Wednesday, June 6, 2012
The Walk Alone
We had such a sweet time at Joan's house in Joliet. Mia showed off her versions of "The Pink Panther" and "Meet the Flintstones;" Nora played some violin tunes and we all danced the Hokey Pokey in a circle to Aunt Joan's piano accompaniment. Randy took pictures from the couch and surreptitiously checked scores. Aunt Joan told a joke about a parrot that spoke five languages and later, over pizza, read a dramatic dialogue she'd composed between herself and her inner critic.
"We're having ourselves a regular salon!" I said sometime that afternoon, in between bites of the oatmeal cookies with white chocolate chips that Becky had made.
Joan was my mother's younger sister. She lost her only sibling when she was thirty-three. Aunt Joan and Becky and the girls and I get together about once a year and there's always a shock of recognition, usually accompanied by a big laugh, when Joan reveals some nuttiness or forgetfulness that reminds me of myself. Aunt Joan pressed a bag of fresh picked asparagus in my hands before we left that she and Becky had foraged in the forest preserv.
On this happy afternoon, I didn't think to ask her the eerie questions that occur to me later, "Do you see her in me?" "Did she laugh like you?" We were having too much fun in the now.
"Do you play?" asked Aunt Joan as I was admiring her piano books, then corrected herself, remembering my high school days. "I mean, besides the French horn, of course. You know I read an article lately that said certain personality types choose certain instruments. And French horns, very..."
"Brassy and loud?" I interrupted.
"Yes," she laughed, "And principled. And honest." She was flattering me, I think, but it still felt good to hear.
I do pick out tunes on our piano at home, for a few stolen minutes after the girls have gone off to school, slow and cautious versions of "Falling Softly," "Surrey With the Fringe on Top," the Soldier's Chorus from Gounod's Faust and most often, almost to the point of a daily discipline, "You'll Never Walk Alone." That one is a simple version for no more than four fingers at a time from an old book of Rogers and Hammerstein songs with colorful illustrations.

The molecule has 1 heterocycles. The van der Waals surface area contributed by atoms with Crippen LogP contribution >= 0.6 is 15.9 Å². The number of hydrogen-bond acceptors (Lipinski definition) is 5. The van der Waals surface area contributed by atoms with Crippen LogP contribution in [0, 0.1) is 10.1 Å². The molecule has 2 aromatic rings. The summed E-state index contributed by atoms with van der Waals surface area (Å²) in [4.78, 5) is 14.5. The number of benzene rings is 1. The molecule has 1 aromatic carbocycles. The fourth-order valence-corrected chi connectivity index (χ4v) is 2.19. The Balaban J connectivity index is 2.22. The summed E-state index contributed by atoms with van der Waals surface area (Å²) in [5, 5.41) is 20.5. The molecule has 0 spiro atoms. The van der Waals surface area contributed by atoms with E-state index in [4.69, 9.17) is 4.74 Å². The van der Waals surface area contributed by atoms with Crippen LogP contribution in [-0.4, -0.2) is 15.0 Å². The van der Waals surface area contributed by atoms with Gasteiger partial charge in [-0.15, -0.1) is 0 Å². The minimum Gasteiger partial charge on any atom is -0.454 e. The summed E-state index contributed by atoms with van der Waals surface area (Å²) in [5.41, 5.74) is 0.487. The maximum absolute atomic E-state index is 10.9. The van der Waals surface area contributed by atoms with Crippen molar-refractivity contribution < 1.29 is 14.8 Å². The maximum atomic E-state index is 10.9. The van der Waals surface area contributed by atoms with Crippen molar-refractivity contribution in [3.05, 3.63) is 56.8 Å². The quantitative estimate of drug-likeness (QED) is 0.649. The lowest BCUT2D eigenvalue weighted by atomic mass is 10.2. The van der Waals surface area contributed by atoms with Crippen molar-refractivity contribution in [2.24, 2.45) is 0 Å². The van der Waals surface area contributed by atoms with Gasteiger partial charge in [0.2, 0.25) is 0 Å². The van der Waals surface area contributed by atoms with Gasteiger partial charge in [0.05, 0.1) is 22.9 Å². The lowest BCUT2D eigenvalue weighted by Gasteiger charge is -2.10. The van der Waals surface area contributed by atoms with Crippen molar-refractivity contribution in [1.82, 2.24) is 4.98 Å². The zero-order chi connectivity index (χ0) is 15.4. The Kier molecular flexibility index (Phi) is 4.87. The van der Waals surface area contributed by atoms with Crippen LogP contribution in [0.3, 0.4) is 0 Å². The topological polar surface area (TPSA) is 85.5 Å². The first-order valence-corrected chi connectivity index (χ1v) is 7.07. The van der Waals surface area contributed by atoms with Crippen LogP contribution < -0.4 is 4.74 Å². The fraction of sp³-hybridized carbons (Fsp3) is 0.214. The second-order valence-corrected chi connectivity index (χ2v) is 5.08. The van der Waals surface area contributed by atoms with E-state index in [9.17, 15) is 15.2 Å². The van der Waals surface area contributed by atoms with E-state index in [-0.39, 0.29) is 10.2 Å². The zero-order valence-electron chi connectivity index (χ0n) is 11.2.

I love how the gorgeous chords build into the climax, but I prefer to play it very soft, rather than build to the loud Forte the score calls for. The song is a hymn, the final song from the musical Carousel, a play whose tone I found strange when I finally saw a production at Northwestern a few years ago. I guess we're meant to be swept up in the triumph of Billy Bigelow's redemption, but the wife-beating and daughter-slapping that precedes it are pretty hard for me to fathom.
But it's not usually the source material I think about as I practice, too distracted by my desire to get the left hand correct. The left hand is so important, you see, more than the melody on the right. It's the left hand that tempers the dominance of the main line with unexpected minor surprises. That keep you from getting bogged down in the predictability of that old tune we all know too well.
"When you walk through the storm, keep your chin up high and don't be afraid of the dark..."
You probably know this song. They scream it at soccer matches in Liverpool. Pink Floyd borrowed it in the song "Fearless." Elvis recorded it.
"At the end of the storm is golden sky/And the sweet silver song of a lark..."